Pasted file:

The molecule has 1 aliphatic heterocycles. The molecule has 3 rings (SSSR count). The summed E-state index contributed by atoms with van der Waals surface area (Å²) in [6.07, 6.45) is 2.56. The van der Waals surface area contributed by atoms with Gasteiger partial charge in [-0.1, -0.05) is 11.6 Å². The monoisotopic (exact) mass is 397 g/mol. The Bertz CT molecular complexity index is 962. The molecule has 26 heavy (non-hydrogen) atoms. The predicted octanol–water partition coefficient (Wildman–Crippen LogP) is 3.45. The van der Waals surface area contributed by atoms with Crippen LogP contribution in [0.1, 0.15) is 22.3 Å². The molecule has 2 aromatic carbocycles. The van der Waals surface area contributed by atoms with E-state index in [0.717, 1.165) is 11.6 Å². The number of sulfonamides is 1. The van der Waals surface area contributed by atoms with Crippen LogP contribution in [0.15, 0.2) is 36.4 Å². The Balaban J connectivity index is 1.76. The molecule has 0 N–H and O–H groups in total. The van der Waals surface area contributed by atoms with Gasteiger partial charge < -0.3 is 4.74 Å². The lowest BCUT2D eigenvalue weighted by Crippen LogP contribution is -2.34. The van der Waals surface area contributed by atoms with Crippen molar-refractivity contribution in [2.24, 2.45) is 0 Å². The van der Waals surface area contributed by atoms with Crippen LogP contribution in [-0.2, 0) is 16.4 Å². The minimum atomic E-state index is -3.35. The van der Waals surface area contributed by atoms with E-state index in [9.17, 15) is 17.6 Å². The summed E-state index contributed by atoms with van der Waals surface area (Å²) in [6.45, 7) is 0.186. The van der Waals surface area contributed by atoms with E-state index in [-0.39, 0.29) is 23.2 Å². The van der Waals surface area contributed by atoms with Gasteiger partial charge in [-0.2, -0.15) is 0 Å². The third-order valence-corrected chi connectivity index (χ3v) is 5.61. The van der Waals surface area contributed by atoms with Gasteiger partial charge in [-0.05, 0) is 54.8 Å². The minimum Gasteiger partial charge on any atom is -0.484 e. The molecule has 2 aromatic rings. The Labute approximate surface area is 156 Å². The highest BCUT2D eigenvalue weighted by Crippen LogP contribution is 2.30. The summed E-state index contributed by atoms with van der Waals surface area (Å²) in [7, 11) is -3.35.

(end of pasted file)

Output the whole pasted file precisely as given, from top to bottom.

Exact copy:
The molecule has 1 aliphatic heterocycles. The molecule has 3 rings (SSSR count). The summed E-state index contributed by atoms with van der Waals surface area (Å²) in [6.07, 6.45) is 2.56. The van der Waals surface area contributed by atoms with Gasteiger partial charge in [-0.1, -0.05) is 11.6 Å². The monoisotopic (exact) mass is 397 g/mol. The Bertz CT molecular complexity index is 962. The molecule has 26 heavy (non-hydrogen) atoms. The predicted octanol–water partition coefficient (Wildman–Crippen LogP) is 3.45. The van der Waals surface area contributed by atoms with Crippen LogP contribution in [0.1, 0.15) is 22.3 Å². The molecule has 2 aromatic carbocycles. The van der Waals surface area contributed by atoms with E-state index in [0.717, 1.165) is 11.6 Å². The number of sulfonamides is 1. The van der Waals surface area contributed by atoms with Crippen LogP contribution in [0.15, 0.2) is 36.4 Å². The Balaban J connectivity index is 1.76. The molecule has 0 N–H and O–H groups in total. The van der Waals surface area contributed by atoms with Gasteiger partial charge < -0.3 is 4.74 Å². The lowest BCUT2D eigenvalue weighted by Crippen LogP contribution is -2.34. The van der Waals surface area contributed by atoms with Crippen molar-refractivity contribution in [2.24, 2.45) is 0 Å². The van der Waals surface area contributed by atoms with Crippen LogP contribution in [-0.2, 0) is 16.4 Å². The minimum atomic E-state index is -3.35. The van der Waals surface area contributed by atoms with E-state index in [9.17, 15) is 17.6 Å². The summed E-state index contributed by atoms with van der Waals surface area (Å²) in [6.45, 7) is 0.186. The van der Waals surface area contributed by atoms with E-state index in [-0.39, 0.29) is 23.2 Å². The van der Waals surface area contributed by atoms with Gasteiger partial charge in [-0.2, -0.15) is 0 Å². The third-order valence-corrected chi connectivity index (χ3v) is 5.61. The van der Waals surface area contributed by atoms with Gasteiger partial charge in [-0.05, 0) is 54.8 Å². The minimum Gasteiger partial charge on any atom is -0.484 e. The molecule has 2 aromatic rings. The Labute approximate surface area is 156 Å². The highest BCUT2D eigenvalue weighted by Crippen LogP contribution is 2.30. The summed E-state index contributed by atoms with van der Waals surface area (Å²) in [7, 11) is -3.35.